A trial can prove expensive for the parties, especially for the foreign companies having employees in France: as they work in English most of the time, this may imply translation or interpretation costs.
The costs of a trial, which will either be borne by the losing party or divided between all the parties, include “dépens” and “frais irrépétibles”.
1) How to distinguish between dépens and frais irrépétibles
The dépens are the costs directly required for the conduct of the trial, the amount of which is set either by regulation or by a judicial decision.
Such costs are listed in article 695 of the French Code of civil procedure and include duties, taxes, fees or excises collected by the courts’ clerks or the tax authorities, translation costs of documents when required by law or by an international commitment, expert witness’ fees, technicians’ remuneration, tariffed disbursements, fees of public or ministerial officers…). When holding on the merits of the case, the judge will rule on the costs in accordance with the provisions of article 696 of the Code of Civil Procedure. Article 696 provides that the losing party is meant to bear such costs, unless the judge decides otherwise in a substantiated decision. It thus often happens that such costs are eventually split between the parties.
The frais irrépétibles are not included in the costs mentioned in article 695 of the new Code of Civil Procedure. They are expenditures that are not subject to tariffs (i.e., lawyer’s fees, travel and accommodation expenses required for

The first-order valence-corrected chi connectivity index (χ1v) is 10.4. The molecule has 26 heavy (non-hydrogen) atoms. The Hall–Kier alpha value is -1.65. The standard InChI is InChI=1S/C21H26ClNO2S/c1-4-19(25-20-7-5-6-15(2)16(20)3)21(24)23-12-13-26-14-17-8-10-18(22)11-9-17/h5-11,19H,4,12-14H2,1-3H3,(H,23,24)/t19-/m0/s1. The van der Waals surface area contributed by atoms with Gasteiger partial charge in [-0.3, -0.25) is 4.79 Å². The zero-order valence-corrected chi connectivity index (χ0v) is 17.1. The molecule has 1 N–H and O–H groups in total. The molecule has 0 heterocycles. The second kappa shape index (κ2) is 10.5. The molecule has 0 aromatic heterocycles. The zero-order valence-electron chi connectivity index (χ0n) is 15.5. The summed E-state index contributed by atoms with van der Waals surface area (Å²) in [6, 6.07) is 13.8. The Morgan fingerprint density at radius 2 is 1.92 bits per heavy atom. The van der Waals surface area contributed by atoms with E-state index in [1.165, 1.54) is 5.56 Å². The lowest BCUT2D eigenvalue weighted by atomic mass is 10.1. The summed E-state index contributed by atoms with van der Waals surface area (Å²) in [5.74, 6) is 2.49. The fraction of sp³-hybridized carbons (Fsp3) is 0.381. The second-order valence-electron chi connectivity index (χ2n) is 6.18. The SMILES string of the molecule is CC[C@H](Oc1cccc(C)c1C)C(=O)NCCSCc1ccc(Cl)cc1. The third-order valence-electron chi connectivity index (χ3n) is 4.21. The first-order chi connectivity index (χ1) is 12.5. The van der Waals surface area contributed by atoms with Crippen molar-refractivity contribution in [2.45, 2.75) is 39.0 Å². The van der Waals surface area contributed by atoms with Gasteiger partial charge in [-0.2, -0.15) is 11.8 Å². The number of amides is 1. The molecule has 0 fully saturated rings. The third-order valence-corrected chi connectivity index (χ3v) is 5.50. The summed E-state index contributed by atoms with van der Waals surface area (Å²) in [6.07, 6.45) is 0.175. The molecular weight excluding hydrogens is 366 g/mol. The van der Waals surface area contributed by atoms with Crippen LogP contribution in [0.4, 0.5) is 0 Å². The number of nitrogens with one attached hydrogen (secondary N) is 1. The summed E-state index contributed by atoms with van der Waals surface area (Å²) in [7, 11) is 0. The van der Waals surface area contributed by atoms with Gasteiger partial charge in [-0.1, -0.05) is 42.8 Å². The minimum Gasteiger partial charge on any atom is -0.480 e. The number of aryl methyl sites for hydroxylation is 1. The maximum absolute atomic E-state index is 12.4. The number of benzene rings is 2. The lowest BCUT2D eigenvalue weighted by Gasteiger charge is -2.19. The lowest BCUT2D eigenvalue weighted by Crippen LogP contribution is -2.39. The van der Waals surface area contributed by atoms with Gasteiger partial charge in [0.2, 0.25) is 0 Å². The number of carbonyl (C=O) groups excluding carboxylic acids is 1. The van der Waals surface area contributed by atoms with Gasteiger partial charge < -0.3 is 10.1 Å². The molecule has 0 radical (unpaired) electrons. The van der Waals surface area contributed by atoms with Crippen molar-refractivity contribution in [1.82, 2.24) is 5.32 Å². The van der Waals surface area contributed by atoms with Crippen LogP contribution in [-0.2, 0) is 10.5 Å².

the trial, costs incurred to obtain certain documents, fees paid to certain technical consultants or experts). They are governed by article 700 of the French Code of civil procedure. Such expenditures are thus collectively nicknamed ‘Article 700’.
Unlike dépens, the judge is not required to rule on frais irrépétibles if no such request is made by the parties. According to article 700 of the French Code of civil procedure, the party ordered to pay the dépens (or the losing party in case of no-cost proceedings such as those filed before the French Labour courts) is also led to pay to the other party an amount set by the judge taking into account “fairness or the economic situation of the party sentenced”.
2) A change in progress for the frais irrépétibles
On October 6, 2020, a French MP questioned the Secretary of Justice on the possibility to amend article 700 of the French Code of civil procedure (relating to the frais irrépétibles) considering that the current wording allowed judges to limit the financial consequences of an ill-founded court action with a view not to “over-repair” the winning party.
The Secretary of Justice answered that question on March 9, 2021: quoting a report submitted in June 2020 by Mr. Dominique Perben (a former Justice Secretary himself), the Secretary of Justice admitted that the winning party rarely recovers its full legal fees.
As this could dissuade some individuals to file a claim, the current Justice Secretary (a former attorney himself) explained that work is underway to rewrite Article 700 of the Code of Civil Procedure so that the amount awarded by the judge should be determined on the basis of all the sums actually incurred by the parties to the lawsuit (including, in particular, attorney fees).
If the intention is to promote access to justice by allowing the winning party to recover all its legal costs, it seems that, before taking a case before the French Labour courts, employees will better think twice before suing their employer: in case they do not prevail, they may indeed be sentenced to bear all their legal fees but also their employer’s, which – as you well know – may sometimes be considered quite significant!